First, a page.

Applications include asset tracking, security, fleet management, field force management, energy data management and “condition based monitoring”.
There are challenges to adopting IoT that include pivacy and regulatory compliance. HBR said most legislation and industry regulations predates the use of IoT. Managing the sheer amount of data will also be a problem, and finding people with skill sets capable of using IoT data.
The report said in healthcare, Varian, a manufacturer of medical devices, says the IoT meant a 50 percent reduction to repair connected devices. Pirelli is using the IoT to manage data from sensors embedded in its Cyber Tyre range. And Ford’s Connected Car Dashboards programme collects and analyses data from cars to better understand driving patterns and behicle performance.
That’s according to financial company Hampleton Partners, which said in a report that vendors have spent over $9 billion in the marketplace in the last few years in a bid to put their stake in the ground.
And early players in that market include Google, Samsung, Verizon and others. Apple wants to make a play in the market too.
In the next year, Hammpleton thinks that other companies will make acquistions in the next year or so to get into a market estimated to be worth many billions by the end of the decade.
Those include Intel, TI, Texas Instruments and AT&T.
One of the problems is that when there are countless devices equipped with semiconductors and the ability to be connected to the internet, is that there are few standards and so far few attempts to create such standards.
Estimates vary about the number of devices connected by the end of the decade but it’s certain the number will be in tens of billions. Each device, however, will cost very little – money to be made will be in the way such things are interconnected and structured.
A report in Taiwanese wire Digitimes said that ARM has made serious attempts to invade the server business but hasn’t succeeding in storming the Intel fortress.
And with Intel having an 80 percent share in the PC market, shareholders in the chip giant believe that despite its appalling performance in the mobile space, it will continue to make high margins from its server chip offerings.
AMD is waiting in the wings but doesn’t have a great deal of traction in the server business, the report claims.
Both ARM and Intel hope to make vast profits by being in the vanguard in offering products that will leverage the expected boom in the “internet of things”.
Intel and ARM are relying on cloud based apps to make everything work together. These things are only a tiny fraction of the internet of things, however, and it’s hard to see either company having much of a share in the expected bonanza.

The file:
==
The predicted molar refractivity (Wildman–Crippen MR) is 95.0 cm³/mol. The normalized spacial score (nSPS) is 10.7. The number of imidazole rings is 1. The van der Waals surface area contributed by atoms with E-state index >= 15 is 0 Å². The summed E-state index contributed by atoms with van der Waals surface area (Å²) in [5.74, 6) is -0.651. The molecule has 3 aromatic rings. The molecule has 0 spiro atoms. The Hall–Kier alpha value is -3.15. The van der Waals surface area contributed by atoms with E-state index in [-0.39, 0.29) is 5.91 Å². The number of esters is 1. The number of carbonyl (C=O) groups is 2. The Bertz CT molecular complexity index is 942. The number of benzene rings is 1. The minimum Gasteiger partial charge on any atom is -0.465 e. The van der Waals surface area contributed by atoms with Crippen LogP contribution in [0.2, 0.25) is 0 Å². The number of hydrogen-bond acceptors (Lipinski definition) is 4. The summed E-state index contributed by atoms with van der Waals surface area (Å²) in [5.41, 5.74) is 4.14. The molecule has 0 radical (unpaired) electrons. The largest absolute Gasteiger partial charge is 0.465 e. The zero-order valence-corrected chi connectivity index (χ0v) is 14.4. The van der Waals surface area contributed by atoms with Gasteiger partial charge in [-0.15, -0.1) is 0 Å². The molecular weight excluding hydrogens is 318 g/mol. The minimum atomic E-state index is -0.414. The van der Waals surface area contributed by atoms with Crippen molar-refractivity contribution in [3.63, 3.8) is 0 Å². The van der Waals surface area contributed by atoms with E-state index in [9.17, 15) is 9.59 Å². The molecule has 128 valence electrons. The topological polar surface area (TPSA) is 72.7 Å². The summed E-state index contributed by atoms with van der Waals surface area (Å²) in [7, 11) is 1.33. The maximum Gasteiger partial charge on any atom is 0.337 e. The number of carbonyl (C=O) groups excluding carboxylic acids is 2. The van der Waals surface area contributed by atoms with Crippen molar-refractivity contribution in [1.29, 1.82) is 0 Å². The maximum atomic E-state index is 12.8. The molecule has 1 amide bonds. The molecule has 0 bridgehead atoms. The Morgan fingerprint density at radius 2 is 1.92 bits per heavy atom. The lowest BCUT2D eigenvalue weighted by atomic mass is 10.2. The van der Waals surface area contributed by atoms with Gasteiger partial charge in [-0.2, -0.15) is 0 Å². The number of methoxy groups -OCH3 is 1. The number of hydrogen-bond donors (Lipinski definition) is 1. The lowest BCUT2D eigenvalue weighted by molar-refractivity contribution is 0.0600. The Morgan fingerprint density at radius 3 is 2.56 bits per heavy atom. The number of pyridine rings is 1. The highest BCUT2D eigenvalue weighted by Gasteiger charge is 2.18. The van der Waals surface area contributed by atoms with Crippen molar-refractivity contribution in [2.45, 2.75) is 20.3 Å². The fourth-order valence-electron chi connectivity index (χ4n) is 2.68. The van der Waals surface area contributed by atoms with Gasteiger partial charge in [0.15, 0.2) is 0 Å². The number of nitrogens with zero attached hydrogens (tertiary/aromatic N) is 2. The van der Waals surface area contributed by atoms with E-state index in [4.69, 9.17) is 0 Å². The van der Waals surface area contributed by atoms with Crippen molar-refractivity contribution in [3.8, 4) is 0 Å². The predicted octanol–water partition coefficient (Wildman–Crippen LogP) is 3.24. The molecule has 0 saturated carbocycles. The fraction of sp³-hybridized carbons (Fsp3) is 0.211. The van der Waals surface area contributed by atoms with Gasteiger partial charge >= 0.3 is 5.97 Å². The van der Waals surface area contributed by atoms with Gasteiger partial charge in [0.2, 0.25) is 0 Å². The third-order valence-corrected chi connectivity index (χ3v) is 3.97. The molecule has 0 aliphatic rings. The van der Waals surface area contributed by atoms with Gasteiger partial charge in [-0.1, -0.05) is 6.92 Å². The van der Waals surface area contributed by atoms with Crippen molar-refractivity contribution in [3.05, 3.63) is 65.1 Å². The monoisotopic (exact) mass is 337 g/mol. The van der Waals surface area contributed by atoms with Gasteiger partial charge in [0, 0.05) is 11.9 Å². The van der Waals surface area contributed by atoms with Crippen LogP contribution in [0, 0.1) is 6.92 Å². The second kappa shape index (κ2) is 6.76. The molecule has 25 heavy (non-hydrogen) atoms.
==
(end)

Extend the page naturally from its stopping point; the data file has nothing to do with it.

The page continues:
But it appears that the chip giant hasn’t given up the ghost on such a plan and, according to Taiwanese wire Digitimes, is likely to pour more cash into the venture.
Intel’s problem is that it has faced overwhelming competition on price from companies that use microprocessors from Mediatek and Qualcomm, based on designs from British chip designer ARM.
Even though Intel has several ARM licences, it declines to use those to compete and wants the market to realise the important part it plays in the mobile arena. Or, to put it differently, Intel is a proud company and doesn’t want to lose face.
The subsidies to vendors have been aimed at tablets with screen dimensions of 10 inches and below, but Digitimes now says it may well extend those subsidies to tablets 12 inches and below.
Intel cannot afford not to be in the tablet business because it wants to be a key player in the so called Internet of Things. Last week the chip giant said it was going to merge its mobile and comms businesses with its PC business, which will effectively disguise the hole in its profit and loss statements in the future.
But this is only the beginning, according to research from the Gartner Group. It said that there will be 25 billion such devices in 2020 and next year’s figure of 4.9 billion is up 30 percent from this year.
Jim Tully, a VP at Gartner, said: “The digital shift instigated by the nexus of forces such as cloud, mobile, social and information, and boosed by the internet of things (IoT) threatens many existing businesses. They have no choice but to pursue IoT, like they’ve done with the consumerisation of IT.”
Gartner estimates that the IoT will support $69.5 billion of service revenues in 2015 and a staggering $263 billion by 2020.
There are security implications here. Gartner thinks that by the end of 2017, over 20 percent of organisations will have digital security services protecting devices and services in the internet of things.